History

The Three Forks area marks one of the most significant points along the Lewis and Clark Trail. Here at the headwaters of the Missouri River, Sacajawea was reunited with her brother and brokered safe passage for the explorers. Following on the heels of this epic American tale, the Sacajawea Hotel was constructed in 1910.

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Mr. John Q. Adams, a purchasing agent for the Milwaukee Railroad, built the hotel as a rest stop for passengers and train crews. The heart of the hotel is the Madison House, a private residence which was built in the old quarter of Three Forks in 1882. Mr. Adams hired a contractor to move the house to the new hotel site. Halfway through the relocation, the contractor — a bit of a gambler — lost his horse team in a poker game. After sitting in a bog for a season, Madison House was finally delivered to its current location. Bozeman architect Fred Wilson designed the remainder of the building, which today stands in stately white-clapboard elegance.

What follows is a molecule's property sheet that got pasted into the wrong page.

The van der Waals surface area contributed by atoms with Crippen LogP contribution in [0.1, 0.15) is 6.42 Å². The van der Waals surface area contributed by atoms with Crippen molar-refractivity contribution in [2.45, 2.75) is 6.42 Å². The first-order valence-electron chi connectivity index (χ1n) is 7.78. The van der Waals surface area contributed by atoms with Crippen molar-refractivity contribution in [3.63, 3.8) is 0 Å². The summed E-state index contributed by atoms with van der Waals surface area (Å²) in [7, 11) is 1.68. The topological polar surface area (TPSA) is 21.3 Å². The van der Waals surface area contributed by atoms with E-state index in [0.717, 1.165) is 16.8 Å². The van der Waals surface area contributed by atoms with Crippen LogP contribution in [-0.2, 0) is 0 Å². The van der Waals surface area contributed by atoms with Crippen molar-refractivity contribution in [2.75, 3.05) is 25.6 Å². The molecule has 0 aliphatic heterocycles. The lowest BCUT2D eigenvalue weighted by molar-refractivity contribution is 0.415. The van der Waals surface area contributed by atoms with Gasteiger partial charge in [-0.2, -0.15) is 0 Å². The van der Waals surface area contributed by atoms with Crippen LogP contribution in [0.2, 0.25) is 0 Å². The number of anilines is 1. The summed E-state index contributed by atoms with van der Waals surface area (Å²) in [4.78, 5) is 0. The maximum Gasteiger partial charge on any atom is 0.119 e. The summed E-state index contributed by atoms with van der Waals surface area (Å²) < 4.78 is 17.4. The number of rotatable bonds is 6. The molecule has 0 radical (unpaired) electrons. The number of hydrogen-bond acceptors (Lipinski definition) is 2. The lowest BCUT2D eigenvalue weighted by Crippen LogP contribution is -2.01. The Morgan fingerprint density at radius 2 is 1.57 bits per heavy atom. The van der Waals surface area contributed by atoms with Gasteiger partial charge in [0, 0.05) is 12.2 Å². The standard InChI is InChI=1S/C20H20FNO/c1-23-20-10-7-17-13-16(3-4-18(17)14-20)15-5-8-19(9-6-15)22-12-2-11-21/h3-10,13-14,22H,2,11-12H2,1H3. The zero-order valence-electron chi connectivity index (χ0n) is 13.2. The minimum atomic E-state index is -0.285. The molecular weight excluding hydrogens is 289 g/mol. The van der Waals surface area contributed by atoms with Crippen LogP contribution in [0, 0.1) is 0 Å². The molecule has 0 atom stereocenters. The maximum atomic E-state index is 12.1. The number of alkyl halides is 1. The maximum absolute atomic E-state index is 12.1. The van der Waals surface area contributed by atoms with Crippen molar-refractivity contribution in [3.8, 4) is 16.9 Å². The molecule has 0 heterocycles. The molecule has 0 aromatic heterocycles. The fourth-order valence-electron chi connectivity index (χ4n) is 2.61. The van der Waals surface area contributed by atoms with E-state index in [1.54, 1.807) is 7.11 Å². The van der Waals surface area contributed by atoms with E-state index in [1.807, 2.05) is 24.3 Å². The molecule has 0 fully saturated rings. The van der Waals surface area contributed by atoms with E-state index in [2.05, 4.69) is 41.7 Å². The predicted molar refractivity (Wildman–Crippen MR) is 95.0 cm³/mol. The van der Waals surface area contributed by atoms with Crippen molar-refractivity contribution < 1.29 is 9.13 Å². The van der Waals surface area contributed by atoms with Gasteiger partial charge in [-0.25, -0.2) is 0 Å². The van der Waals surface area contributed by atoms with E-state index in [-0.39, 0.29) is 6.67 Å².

Through the 20th and into the 21st century the Hotel weathered many hardships. In 2001, the Sacajawea was boarded up. However, in 2009, the Folkvords, a third-generation Montana farming family, purchased the Hotel. The family held the goal of restoring the structure to its original grandeur. Over eight months, they accomplished just that.

Today, the Sacajawea Hotel boasts 29 luxury guest rooms, two full-service bars, meeting space, wedding venues and Montana’s finest steakhouse, Pompey’s Grill. The Hotel has quickly garnered the reputation of “one of the finest historic hotels in the West.” Nominated as the only Montana property to join as a member of Historic Hotels of America and receiving the 2011 Historic Preservation Award of Excellence, the Sacajawea Hotel is open year-round to Montanans and visitors from afar who wish to experience its rich ambience and friendly staff.